Fort Collins Gender Inclusive Restrooms: Opening Doors for All People
Advocating for change can be as simple as starting a conversation, and seemingly small actions can be imperative for progress.
This is the reality of LGBTQ+ people today. Namely, the trans and nonbinary community are embracing their part of the conversation, chiming into cisgender America, “We’re here, we’re not going away, and there will only be more of us, so listen up.”
For transgender and non-binary individuals, data in the U.S. is scarce, and data for nonbinary people barely exists at all. Williams Institute’s 2016 study surveyed 0.6% of American adults as trans-identifying, about 1.4 million people. The results of the 2016 survey doubled those of the previous 2011 survey.
As trans and nonbinary people have more visibly emerged into society, public perception is skewed. The trans and nonbinary community is incredibly diverse. Some trans and nonbinary people enjoy passing privilege among cisgender people, while those who do not visibly fit into the binary may be encouraged to get surgery or take hormones, belittled for trying to relieve themselves in public, or in many cases, especially with trans women of color, killed. Last year was the deadliest on record for trans women of color in the U.S., and The Advocate reported in early June that, of the 12 known homicides of trans people in the U.S. in 2018, nine were trans women of color.
In the current U.S. climate, LGBTQ+ people are on the lips of legislators and Americans. The conversation is moving from the stringent, societal confinements of “man or woman, gay or straight,” encouraging the removal of the binary and embracing what gender and sexuality truly is: a spectrum.
Walking around Colorado as a cisgender person, it is not hard to find a comfortable place to pee. It’s hardly a thought. This is typically not the case for trans and nonbinary people. The 2015 U.S. Transgender Survey (USTS) from the National Center for Transgender Equality found that 59% of respondents avoided using restrooms in the past year because they were afraid of confrontations and violence, and 32% of respondents said they limited the amount they ate or drank to avoid using a public restroom. If that sounds like an issue, that’s because it is.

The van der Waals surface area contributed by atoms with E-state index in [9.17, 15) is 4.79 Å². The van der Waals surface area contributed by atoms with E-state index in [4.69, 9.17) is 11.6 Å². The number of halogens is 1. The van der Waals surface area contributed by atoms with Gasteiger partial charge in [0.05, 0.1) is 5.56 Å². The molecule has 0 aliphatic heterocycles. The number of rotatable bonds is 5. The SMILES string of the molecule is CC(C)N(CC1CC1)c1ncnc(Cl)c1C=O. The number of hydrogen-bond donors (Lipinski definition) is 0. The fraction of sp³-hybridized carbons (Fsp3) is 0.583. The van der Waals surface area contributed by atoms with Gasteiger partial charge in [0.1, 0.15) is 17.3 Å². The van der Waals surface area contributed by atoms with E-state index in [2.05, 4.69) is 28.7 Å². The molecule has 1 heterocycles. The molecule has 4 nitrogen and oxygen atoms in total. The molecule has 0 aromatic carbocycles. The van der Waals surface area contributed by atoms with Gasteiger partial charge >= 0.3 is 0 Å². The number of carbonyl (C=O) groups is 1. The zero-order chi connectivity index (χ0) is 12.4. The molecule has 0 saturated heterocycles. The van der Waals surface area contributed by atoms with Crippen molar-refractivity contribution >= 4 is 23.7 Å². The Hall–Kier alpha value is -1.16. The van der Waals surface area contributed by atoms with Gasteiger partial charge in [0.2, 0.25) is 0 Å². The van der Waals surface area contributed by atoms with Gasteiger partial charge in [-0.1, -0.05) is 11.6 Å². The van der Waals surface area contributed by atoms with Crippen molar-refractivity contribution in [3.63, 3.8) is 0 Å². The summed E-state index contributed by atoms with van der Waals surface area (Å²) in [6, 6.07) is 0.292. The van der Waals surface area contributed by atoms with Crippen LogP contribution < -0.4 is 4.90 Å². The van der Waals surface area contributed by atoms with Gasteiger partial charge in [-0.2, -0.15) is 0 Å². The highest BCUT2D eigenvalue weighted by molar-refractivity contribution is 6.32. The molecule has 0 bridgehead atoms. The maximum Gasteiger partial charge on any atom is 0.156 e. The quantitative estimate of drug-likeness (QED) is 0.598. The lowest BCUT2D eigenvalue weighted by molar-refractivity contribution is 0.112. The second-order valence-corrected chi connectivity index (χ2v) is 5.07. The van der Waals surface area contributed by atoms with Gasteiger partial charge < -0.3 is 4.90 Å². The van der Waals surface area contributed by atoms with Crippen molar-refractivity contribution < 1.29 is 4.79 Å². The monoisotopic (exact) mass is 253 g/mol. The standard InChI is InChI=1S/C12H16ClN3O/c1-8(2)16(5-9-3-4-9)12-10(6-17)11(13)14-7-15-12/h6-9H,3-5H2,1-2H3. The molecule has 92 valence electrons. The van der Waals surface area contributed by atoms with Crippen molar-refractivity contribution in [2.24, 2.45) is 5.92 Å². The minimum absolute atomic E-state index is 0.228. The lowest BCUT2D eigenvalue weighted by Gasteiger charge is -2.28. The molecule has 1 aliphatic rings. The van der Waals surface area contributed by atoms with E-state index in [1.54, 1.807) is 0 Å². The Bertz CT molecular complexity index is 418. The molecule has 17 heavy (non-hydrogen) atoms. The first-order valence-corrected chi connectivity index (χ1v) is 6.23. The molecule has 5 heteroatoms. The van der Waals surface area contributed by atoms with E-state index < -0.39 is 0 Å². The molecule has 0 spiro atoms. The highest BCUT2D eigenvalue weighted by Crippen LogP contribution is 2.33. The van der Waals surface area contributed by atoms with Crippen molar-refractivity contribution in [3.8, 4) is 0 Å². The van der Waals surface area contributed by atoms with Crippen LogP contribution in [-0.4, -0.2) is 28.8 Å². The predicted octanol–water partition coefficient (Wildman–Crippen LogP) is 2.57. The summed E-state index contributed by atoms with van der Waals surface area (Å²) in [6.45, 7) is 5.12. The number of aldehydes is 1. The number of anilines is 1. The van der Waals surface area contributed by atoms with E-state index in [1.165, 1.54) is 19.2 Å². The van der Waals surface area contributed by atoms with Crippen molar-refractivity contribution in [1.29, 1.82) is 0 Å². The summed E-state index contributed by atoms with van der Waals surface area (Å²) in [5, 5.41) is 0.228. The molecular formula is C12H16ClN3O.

Looking at the amount of binary-labeled, single-stall restrooms around the Colorado State University campus and Fort Collins, Kelly Connor knew there must be a better solution. After dating trans and nonbinary individuals, and identifying as nonbinary herself, Kelly felt compelled to work with CSU toward being more inclusive. “It started as a personal quest, to try and do something to make a difference for people on our campus, so they weren’t missing out on educational opportunities because they were worried.”
In June 2016, Kelly led the initiative to push CSU to replace its single-stall, binary restroom signs with gender-inclusive signage for a social welfare policy class. Kelly and other students gathered nearly 300 signatures and conducted a campus-wide survey of over 800 respondents of various gender identities, asking about single-stall restrooms and inclusive signage.
Over 87% of respondents agreed with the initiative for more inclusive signage and at least one gender-inclusive restroom in each existing CSU building. The research confirmed there were 135 easy-to-convert, single-stall restrooms on CSU’s main campus at the time. There were 65 all gender restrooms when the initiative came about, and according to CSU Facilities Management Planning Specialist Martha Coleman, the university currently boasts 242 all gender restrooms. “All buildings and major additions in progress and in the future include all gender restrooms as part of the project design,” Coleman said.
While working with CSU to improve policy on restroom signage, Kelly was a practicum intern at FoCo Cafe. After working with CSU and seeing signage issues at the Cafe, Kelly reached out to the online sign retailer SmartSign for resources, which offered to provide free signage to the restaurant, making FoCo Cafe the first location in town part of a new initiative: Fort Collins Gender Inclusive Restrooms.
Julia Osborn was a student at CSU with similar convictions as Kelly. They met in the midst of Kelly’s CSU project in the summer of 2016, and the two began dating and discussing how the initiative could progress.
Julia decided to use an assignment for a queer studies class to further the initiative Kelly had started. With Kelly already having a relationship with SmartSign, Julia ordered 20 new signs. After creating a Facebook page and formal proposal, she began approaching different businesses around Fort Collins with single-stall restrooms and binary signage.